The top question we get asked by consumers is whether or not Stemilt fruits are genetically modified. The answer is simple – no, they are not. In an effort to be transparent and without getting into the hotly debated topic of genetically modified or genetically engineered foods, this post will focus on why our apples, pears, cherries, and summer fruits are non-GMO, and how new varieties of fruit that Stemilt grows are developed.
A new apple tree (or other fruit tree) is not grown from a seed as you might think, but rather is grown from an existing tree, and rootstock, that a grower selects for his or her orchard site. A rootstock is the root system of the plant, which produces new growth above the ground. Today’s apples are grown primarily on small, or dwarfing, rootstocks that allow us to manage the height and width of the tree in order to bring it into production faster and make for a more manageable harvest. Growers graft the variety (which essentially is a twig with a bud in it) of fruit they want to grow (say, Honeycrisp apples) onto the rootstock, and through feeding and watering, the tree begins to grow. If all goes right, the first fruits on the tree will appear by the third leaf, or third year after the tree was planted. The tree won’t come into full production until 5-6 years following planting.
Now that you know how a fruit tree is planted in our orchards today, let’s talk about how new varieties are developed. Fruit breeding is a practice that has been in place for decades, and relies on traditional cross-pollination methods to produce a new variety with better qualities or different characteristics. Breeders first identify the traits they want in a new variety, and then find parent apple varieties with those characteristics that might give them the new cultivar they are after. Fruit trees are flowering plants and reproduce through pollination. To create a new variety, breeders harvest pollen from the flowers of the male parent and then brush the male parent pollen onto the female parent’s flowers. The pollen moves down the stigma of the flower and hopefully, fertilization occurs.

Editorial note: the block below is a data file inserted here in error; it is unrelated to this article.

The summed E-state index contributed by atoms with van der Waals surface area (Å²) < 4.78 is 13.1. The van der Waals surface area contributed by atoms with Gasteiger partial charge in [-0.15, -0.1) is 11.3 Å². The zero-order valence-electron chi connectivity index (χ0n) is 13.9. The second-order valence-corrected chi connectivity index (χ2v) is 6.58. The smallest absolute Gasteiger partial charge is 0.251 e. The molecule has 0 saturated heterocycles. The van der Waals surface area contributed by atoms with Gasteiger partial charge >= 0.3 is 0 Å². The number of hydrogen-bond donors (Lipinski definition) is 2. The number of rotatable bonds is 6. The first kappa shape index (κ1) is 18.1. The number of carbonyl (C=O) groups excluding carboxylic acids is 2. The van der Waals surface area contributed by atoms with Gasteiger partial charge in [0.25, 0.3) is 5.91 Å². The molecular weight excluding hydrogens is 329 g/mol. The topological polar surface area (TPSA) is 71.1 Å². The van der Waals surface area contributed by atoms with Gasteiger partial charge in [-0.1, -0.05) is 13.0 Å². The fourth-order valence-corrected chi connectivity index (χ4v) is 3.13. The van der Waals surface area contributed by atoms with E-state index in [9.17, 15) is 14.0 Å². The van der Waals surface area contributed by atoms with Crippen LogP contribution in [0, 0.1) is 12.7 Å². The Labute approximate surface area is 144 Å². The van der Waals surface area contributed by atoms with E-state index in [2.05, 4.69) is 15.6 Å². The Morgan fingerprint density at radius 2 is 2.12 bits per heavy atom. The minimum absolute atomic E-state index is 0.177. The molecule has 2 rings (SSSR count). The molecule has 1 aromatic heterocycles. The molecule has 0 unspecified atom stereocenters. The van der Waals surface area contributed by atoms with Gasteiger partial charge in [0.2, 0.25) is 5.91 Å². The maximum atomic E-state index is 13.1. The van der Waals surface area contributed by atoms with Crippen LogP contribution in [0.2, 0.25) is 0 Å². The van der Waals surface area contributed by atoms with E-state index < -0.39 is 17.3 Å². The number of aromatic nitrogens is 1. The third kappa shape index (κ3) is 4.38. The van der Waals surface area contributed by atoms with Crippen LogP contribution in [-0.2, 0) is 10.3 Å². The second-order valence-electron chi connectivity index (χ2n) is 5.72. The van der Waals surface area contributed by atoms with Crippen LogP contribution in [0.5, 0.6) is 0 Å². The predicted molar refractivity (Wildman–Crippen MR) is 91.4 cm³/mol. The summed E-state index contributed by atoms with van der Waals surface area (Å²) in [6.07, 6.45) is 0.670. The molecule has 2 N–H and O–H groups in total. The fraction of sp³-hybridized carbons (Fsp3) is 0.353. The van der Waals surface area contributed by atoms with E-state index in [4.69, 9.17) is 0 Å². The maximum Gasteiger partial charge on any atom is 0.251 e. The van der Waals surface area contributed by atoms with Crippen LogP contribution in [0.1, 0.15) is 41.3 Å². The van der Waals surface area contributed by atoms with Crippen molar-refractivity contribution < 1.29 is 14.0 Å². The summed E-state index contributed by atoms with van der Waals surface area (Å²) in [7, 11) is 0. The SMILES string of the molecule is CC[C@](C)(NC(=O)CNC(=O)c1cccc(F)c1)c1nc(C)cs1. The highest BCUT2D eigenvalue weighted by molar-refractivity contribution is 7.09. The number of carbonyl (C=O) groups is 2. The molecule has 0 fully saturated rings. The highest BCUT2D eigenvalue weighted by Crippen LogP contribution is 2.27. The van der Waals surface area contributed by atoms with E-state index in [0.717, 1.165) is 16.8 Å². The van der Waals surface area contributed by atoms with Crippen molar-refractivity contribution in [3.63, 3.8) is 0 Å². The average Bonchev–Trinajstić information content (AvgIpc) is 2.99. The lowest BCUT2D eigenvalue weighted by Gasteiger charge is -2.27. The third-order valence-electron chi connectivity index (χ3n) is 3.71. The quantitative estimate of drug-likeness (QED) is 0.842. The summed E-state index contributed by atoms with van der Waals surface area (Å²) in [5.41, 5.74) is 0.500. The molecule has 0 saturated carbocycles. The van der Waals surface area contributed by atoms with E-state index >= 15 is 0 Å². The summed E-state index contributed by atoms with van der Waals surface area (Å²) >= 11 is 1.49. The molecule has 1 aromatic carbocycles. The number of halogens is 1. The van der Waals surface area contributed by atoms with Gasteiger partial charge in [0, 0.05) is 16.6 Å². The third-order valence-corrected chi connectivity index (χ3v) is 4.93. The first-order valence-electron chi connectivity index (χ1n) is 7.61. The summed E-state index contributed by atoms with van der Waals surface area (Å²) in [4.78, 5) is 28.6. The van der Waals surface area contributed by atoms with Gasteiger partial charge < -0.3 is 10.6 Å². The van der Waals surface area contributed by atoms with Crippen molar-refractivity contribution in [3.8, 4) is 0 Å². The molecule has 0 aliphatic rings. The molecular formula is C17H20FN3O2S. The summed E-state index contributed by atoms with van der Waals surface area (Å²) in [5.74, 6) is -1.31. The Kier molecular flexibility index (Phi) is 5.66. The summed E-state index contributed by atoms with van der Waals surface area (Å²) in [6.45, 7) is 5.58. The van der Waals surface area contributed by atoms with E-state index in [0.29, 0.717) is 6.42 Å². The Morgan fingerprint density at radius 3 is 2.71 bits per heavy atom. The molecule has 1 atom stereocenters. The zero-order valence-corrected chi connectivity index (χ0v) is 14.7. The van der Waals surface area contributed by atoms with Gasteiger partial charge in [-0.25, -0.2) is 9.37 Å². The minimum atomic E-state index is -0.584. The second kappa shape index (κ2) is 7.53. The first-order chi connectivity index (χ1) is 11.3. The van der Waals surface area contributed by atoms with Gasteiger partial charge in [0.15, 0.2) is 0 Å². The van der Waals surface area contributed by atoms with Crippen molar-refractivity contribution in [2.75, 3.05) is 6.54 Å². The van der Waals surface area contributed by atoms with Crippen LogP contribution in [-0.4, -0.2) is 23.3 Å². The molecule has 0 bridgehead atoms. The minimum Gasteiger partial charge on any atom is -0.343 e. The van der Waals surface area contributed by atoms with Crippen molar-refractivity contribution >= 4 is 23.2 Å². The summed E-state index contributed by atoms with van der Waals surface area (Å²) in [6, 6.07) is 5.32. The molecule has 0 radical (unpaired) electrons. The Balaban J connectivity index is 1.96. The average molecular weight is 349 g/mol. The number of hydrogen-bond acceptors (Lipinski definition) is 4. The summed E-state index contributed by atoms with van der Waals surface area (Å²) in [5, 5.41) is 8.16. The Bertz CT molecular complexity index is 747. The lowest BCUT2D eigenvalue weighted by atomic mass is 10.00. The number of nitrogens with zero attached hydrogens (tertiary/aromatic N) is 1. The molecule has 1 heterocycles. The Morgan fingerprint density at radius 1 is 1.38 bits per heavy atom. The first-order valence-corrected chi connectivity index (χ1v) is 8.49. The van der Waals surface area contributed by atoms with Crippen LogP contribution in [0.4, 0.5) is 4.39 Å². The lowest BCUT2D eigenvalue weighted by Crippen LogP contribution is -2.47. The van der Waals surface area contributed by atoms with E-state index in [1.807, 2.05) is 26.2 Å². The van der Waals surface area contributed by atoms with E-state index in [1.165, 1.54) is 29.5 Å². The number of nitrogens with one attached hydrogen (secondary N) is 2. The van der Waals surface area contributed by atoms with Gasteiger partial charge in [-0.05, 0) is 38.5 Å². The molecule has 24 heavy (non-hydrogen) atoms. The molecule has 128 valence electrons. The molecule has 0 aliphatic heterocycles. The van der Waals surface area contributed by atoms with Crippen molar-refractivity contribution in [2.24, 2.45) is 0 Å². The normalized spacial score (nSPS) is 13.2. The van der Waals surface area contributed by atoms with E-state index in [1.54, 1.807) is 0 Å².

Apple breeders make thousands of crosses each year, every year. After the tree produces its first fruits (usually 3 years after planting), the apple gets reviewed for taste and other qualities, and a decision is made on whether it is kept for further testing or discarded. Believe it or not, very few new apples make it onto the next round of testing, which includes additional plantings, tests, and eventually, testing the apple in a commercial orchard environment.
Bringing a new apple variety to commercial production is a long process, so much so that the popular Honeycrisp apples was first crossed back in 1960, but wasn’t released to growers until 1991! Crossing the same two parents again and again also won’t result in the same new apple variety. Just like in humans who have two children who don’t look the same, the fertilization process when breeding apples always produces a unique result.
The traditional breeding method described above is called cross-pollinization, and is the method used for any new variety at Stemilt. It introduces a number of characteristics into the plant, including desired and undesired characteristics. Genetic engineering introduces one or a few specific, desired characteristics without introducing the unwanted characteristics.
At Stemilt, we’re constantly testing new varieties of apples, pears, and cherries. A new variety might help us extend a season, or could have attributes that make it easier to farm in our arid locale. Most importantly, we look for new varieties that will produce a better tasting piece of fruit for you to enjoy!